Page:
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Common Cents: A Retiring Six-Term Congressman Reveals How Congress Really Works--and What We Must Do to Fix It
     

Common Cents: A Retiring Six-Term Congressman Reveals How Congress Really Works--and What We Must Do to Fix It

by Timothy J. Penny, Major Garrett
 

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A retired six-term congressman revals how Congress really works--and what Americans must do to fix it--in this eye-opening chronicle that names the names and takes readers inside some of the most notorious Washington episodes in the last five years.

Overview

A retired six-term congressman revals how Congress really works--and what Americans must do to fix it--in this eye-opening chronicle that names the names and takes readers inside some of the most notorious Washington episodes in the last five years.

Editorial Reviews

Publishers Weekly - Publisher's Weekly
Former Minnesota Congressman Penny, who retired in 1994, believes that Congress is gridlocked by fear of voter disapproval, partisan bickering, special-interest groups and the concentration of power in the hands of a few elite lawmakers. In a rousing citizen's guide to political empowerment, the former Democratic representative urges voters to support legislators who will overhaul the system. He calls for a great reduction of the federal deficit, partly through cuts in Social Security, Medicare, veterans' and other entitlement benefits. The core of this first-person narrative, coauthored with Washington Times reporter Garrett, is an anecdotal account of congressional power plays, wasteful spending and pork-barrel deals. Penny, now a spokesperson for the Concord Coalition, which favors deficit reduction, sets forth a modest package of sensible reforms. Among his proposals: Abolish automatic annual spending increases for every federal program; limit committee chairpersonships to four- or six-year terms; make campaigns more competitive by imposing rigid limits on candidates' spending. (Apr.)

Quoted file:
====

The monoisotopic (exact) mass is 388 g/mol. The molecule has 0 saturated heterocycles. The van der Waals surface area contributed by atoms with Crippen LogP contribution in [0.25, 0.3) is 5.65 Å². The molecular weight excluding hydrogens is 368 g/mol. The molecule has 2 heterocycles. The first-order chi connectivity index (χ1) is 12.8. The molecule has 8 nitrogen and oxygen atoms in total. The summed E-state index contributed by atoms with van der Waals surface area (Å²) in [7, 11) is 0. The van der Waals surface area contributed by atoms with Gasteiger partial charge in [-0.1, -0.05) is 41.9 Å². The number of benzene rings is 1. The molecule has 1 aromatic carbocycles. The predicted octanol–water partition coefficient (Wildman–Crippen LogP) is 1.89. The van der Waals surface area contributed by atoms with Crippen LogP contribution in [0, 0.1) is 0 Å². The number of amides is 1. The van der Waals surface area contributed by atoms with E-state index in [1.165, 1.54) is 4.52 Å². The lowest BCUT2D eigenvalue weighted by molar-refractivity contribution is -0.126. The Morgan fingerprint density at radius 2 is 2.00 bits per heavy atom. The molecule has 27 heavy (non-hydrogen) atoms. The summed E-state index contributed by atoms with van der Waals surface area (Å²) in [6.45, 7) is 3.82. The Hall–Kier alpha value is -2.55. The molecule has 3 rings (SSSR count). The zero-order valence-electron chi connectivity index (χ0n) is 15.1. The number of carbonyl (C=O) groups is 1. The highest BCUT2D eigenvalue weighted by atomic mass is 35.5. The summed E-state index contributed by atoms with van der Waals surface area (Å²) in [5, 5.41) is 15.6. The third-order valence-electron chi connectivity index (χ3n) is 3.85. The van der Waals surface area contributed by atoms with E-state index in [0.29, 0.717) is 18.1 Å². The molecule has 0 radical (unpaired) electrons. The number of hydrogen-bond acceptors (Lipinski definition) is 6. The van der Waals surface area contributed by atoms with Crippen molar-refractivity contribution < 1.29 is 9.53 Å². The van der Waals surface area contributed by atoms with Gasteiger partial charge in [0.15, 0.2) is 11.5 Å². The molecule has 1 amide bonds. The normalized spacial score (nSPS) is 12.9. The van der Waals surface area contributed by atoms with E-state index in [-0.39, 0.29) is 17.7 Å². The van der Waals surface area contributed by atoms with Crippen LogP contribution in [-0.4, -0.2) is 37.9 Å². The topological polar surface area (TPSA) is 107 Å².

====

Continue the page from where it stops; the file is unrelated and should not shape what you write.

Library Journal
There have been a number of recent books purporting to explain "how Congress works," among them Steven Waldman's The Bill (LJ 2/1/95) and Bill Thomas's Club Fed (LJ 10/1/94). Unlike the others, this book is written by a true insider. Retired Democrat Penny and journalist Garrett paint a rather unflattering portrait of Congress. During his six terms in the House, Penny developed a reputation as a fiscal conservative; he voluntarily retired after repeated unsuccessful efforts to restrain federal spending. He blames his failures on the "cultures of Congress"-the cultures of spending, hypocrisy, fear (of not being reelected), power, isolation (from voters), and partisanship-and he offers numerous examples of how these cultures work to subvert the public's will. Unfortunately, Penny's unbalanced treatment reveals more about his jaded perspective than it does about the institution's inner workings. Penny rarely acknowledges congressional successes and does not seriously address the fundamental problem with Congress-the influence of money in congressional elections. Nevertheless, this book offers timely information about the new congressional leadership that suggests how the 104th Congress will perform.-Thomas J. Baldino, Wilkes Univ., Wilkes-Barre, Pa.

Product Details

ISBN-13:
9780380727193
Publisher:
HarperCollins Publishers
Publication date:
05/28/1996
Edition description:
Updated
Pages:
262
Product dimensions:
6.01(w) x 9.02(h) x 0.79(d)

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